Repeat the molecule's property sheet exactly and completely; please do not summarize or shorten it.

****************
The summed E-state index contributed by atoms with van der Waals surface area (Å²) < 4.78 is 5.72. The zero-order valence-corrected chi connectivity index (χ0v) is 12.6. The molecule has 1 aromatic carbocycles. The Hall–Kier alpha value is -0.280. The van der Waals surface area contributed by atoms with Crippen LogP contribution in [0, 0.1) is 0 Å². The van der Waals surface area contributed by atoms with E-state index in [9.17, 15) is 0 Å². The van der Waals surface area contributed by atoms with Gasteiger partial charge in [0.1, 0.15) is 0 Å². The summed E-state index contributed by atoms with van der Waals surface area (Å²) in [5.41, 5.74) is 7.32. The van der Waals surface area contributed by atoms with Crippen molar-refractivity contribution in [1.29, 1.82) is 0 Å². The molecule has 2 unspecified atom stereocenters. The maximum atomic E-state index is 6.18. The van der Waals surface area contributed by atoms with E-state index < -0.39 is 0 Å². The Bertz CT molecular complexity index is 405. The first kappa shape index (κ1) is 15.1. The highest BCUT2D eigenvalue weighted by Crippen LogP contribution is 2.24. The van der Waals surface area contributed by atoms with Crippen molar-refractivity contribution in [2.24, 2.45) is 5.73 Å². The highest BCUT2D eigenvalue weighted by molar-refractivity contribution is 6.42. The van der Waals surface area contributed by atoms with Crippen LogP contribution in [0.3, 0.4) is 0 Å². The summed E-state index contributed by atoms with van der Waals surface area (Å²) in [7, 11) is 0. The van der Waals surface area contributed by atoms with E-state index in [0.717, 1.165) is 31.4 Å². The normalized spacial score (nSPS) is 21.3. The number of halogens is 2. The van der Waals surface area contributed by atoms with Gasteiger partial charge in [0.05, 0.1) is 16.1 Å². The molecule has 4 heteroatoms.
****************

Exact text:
The summed E-state index contributed by atoms with van der Waals surface area (Å²) < 4.78 is 5.72. The zero-order valence-corrected chi connectivity index (χ0v) is 12.6. The molecule has 1 aromatic carbocycles. The Hall–Kier alpha value is -0.280. The van der Waals surface area contributed by atoms with Crippen LogP contribution in [0, 0.1) is 0 Å². The van der Waals surface area contributed by atoms with E-state index in [9.17, 15) is 0 Å². The van der Waals surface area contributed by atoms with Gasteiger partial charge in [0.1, 0.15) is 0 Å². The summed E-state index contributed by atoms with van der Waals surface area (Å²) in [5.41, 5.74) is 7.32. The van der Waals surface area contributed by atoms with Crippen molar-refractivity contribution in [1.29, 1.82) is 0 Å². The molecule has 2 unspecified atom stereocenters. The maximum atomic E-state index is 6.18. The van der Waals surface area contributed by atoms with E-state index < -0.39 is 0 Å². The Bertz CT molecular complexity index is 405. The first kappa shape index (κ1) is 15.1. The highest BCUT2D eigenvalue weighted by Crippen LogP contribution is 2.24. The van der Waals surface area contributed by atoms with Crippen molar-refractivity contribution in [2.24, 2.45) is 5.73 Å². The highest BCUT2D eigenvalue weighted by molar-refractivity contribution is 6.42. The van der Waals surface area contributed by atoms with Crippen LogP contribution in [0.3, 0.4) is 0 Å². The summed E-state index contributed by atoms with van der Waals surface area (Å²) in [7, 11) is 0. The van der Waals surface area contributed by atoms with E-state index in [0.717, 1.165) is 31.4 Å². The normalized spacial score (nSPS) is 21.3. The number of halogens is 2. The van der Waals surface area contributed by atoms with Gasteiger partial charge in [0.05, 0.1) is 16.1 Å². The molecule has 4 heteroatoms.